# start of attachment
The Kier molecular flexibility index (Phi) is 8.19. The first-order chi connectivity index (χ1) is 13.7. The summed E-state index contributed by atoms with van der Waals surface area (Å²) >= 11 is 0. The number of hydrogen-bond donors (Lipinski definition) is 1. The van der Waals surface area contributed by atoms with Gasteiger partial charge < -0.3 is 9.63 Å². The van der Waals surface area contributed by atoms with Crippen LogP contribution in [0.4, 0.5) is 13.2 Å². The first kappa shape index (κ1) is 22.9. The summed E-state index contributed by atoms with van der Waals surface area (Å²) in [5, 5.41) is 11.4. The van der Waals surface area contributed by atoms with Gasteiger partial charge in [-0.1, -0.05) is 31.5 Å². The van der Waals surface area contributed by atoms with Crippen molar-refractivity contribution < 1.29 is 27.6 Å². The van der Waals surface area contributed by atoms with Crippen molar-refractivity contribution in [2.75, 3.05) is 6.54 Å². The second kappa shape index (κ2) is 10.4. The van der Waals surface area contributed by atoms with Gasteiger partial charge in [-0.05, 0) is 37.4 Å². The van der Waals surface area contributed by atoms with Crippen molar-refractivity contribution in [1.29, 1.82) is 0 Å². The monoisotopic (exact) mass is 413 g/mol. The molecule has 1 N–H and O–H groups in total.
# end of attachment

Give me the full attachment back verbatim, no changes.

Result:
The Kier molecular flexibility index (Phi) is 8.19. The first-order chi connectivity index (χ1) is 13.7. The summed E-state index contributed by atoms with van der Waals surface area (Å²) >= 11 is 0. The number of hydrogen-bond donors (Lipinski definition) is 1. The van der Waals surface area contributed by atoms with Gasteiger partial charge < -0.3 is 9.63 Å². The van der Waals surface area contributed by atoms with Crippen LogP contribution in [0.4, 0.5) is 13.2 Å². The first kappa shape index (κ1) is 22.9. The summed E-state index contributed by atoms with van der Waals surface area (Å²) in [5, 5.41) is 11.4. The van der Waals surface area contributed by atoms with Gasteiger partial charge in [-0.1, -0.05) is 31.5 Å². The van der Waals surface area contributed by atoms with Crippen molar-refractivity contribution < 1.29 is 27.6 Å². The van der Waals surface area contributed by atoms with Crippen molar-refractivity contribution in [2.75, 3.05) is 6.54 Å². The second kappa shape index (κ2) is 10.4. The van der Waals surface area contributed by atoms with Gasteiger partial charge in [-0.05, 0) is 37.4 Å². The van der Waals surface area contributed by atoms with Crippen molar-refractivity contribution in [1.29, 1.82) is 0 Å². The monoisotopic (exact) mass is 413 g/mol. The molecule has 1 N–H and O–H groups in total.